I’ve been spending a lot of time with the Moto G5 Plus, getting well acquainted with the device over the past week. Priced at a reasonable $230/$300 (or $180/$230 with Amazon ads), there’s no denying it offers some pretty enticing hardware for the money. Let’s be real, smartphones have quickly become glorified point-and-shoot cameras, and are simply a quick method to post and share photos online.
That being said, many consumers consider the camera one of — if not the most — important hardware feature when shopping around for a new smartphone. While it’s true that we’ve reached a point where most any self-respecting smartphone is capable of taking a decent photo under the right lighting conditions, some definitely do it better than others, especially in low lit restaurants, at night, or when partying it up in the club. Nobody wants to upload photos that look like they were taken with a potato.
With many of you now eying the Moto G5 Plus, I wanted to give you a better idea of its photo taking capabilities. With a Sony IMX260 12MP, 1.4 micron pixel camera sensor and f/1.7 lens — the same setup as the Galaxy S7 — what better way than to show you a gallery of photos taken with the device both in daylight and less ideal low light. How did it fare? See for yourself.
Night time / low light
I have to admit, I was mostly impressed with the camera output of the Moto G5 Plus. It’s worth noting that when snapping photos, the image preview being displayed in the app looks absolutely awful. This makes you think it’s the worst quality camera you’ve ever seen, but don’t be fooled. The actual camera output is far better and you’ll be surprised with how nice photos come out with decent lighting.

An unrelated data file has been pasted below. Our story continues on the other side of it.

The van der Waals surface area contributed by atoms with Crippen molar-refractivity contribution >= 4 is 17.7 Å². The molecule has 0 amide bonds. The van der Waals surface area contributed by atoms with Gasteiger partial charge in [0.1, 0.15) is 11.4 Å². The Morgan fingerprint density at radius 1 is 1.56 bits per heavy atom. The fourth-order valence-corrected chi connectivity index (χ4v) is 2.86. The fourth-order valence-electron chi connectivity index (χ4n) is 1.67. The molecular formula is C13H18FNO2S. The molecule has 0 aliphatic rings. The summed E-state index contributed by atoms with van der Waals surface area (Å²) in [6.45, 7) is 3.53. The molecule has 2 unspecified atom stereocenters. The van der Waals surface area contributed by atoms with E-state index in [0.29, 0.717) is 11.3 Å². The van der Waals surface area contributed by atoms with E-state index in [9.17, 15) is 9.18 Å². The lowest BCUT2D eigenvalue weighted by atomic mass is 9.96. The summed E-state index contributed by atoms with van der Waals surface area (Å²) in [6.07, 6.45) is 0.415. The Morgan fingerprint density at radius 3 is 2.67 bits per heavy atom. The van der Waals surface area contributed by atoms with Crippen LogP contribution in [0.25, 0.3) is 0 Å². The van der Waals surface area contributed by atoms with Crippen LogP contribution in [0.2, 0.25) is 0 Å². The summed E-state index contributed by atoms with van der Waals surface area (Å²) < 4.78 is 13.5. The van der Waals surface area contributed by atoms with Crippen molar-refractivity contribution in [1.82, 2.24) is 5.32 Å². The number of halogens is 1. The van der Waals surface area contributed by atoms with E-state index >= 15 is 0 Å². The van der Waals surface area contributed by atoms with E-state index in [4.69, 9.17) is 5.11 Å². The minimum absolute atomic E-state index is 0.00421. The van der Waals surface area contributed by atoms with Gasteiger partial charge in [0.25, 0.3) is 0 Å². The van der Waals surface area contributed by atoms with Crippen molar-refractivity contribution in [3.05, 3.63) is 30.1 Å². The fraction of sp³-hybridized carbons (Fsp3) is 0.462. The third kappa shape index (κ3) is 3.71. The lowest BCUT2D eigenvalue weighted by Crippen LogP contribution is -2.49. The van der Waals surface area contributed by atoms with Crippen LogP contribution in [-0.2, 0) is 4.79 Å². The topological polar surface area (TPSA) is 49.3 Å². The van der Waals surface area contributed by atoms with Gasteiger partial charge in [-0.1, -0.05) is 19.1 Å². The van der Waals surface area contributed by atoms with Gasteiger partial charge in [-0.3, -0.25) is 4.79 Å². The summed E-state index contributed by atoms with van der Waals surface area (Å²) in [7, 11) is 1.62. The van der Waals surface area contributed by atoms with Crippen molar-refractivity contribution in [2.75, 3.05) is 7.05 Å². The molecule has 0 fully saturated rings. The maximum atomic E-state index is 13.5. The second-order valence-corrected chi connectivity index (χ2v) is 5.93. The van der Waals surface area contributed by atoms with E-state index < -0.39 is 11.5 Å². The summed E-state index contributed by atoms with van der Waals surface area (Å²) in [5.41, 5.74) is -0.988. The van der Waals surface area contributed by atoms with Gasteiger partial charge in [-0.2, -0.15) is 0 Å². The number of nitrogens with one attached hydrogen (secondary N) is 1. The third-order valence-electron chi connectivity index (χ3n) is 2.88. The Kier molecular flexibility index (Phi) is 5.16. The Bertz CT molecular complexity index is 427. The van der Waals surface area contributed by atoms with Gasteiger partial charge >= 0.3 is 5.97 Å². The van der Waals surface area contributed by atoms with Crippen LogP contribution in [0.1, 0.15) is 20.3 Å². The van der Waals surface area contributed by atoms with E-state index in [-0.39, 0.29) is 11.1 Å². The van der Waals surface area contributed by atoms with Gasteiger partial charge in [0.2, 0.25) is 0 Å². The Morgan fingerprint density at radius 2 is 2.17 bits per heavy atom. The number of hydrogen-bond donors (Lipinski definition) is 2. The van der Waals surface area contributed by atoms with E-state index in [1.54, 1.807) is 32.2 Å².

Photos came out sharp and detailed (which is a great starting point), even in low light. The G5 Plus always did a decent job of properly exposing the shot, while still preserving details in the shadows or darker areas of a photo (highlights were a bit blown out at times, but that’s not surprising considering HDR mode was disabled). Of course, low light proved extremely challenging for the camera, where a good amount of noise and some strange purple-ing crept into shots. Still, I applaud Moto for not going overboard with their noise filtering, even at the expense of having a little extra noise in the photo.
Like the iPhone, white balance on the G5 Plus is a little warmer than other devices. This can make for shots that look a little more inviting, but gives photos an almost yellow/green tinge to them. This is especially noticeable under incandescent lighting (see photos under street lights) where the white balance was extremely warm. Colors also weren’t all that saturated and lacked the pop you’ll find in other devices.
Focusing was another high point, providing quick and accurate focusing, even more so than other higher-end devices we’ve tested thanks in part to dual-pixel phase detection auto focus (like on the Galaxy S7). Like other Moto devices, shutter lag is almost non-existent, although in low light things take a turn for the worse where you’ll need to hold the phone extremely still or you run the risk of blurring the shot, something that happened a few times during my night time shooting.
Video was also nice and the option to shoot in 1080p/60fps or 4K/30fps is definitely appreciated. Audio while shooting video was pretty awful however, and it almost sounded like I was underwater while shooting (see video section above).
And that pretty much sums up the Moto G5 Plus camera — good, not great — but I supposed that’s to be expected from a $230/$300 smartphone. Tune in tomorrow when we’ll see how it compares against other affordable devices like the Honor 6X ($250) and ZTE Blade V8 Pro ($230). The results might surprise you. Cheers.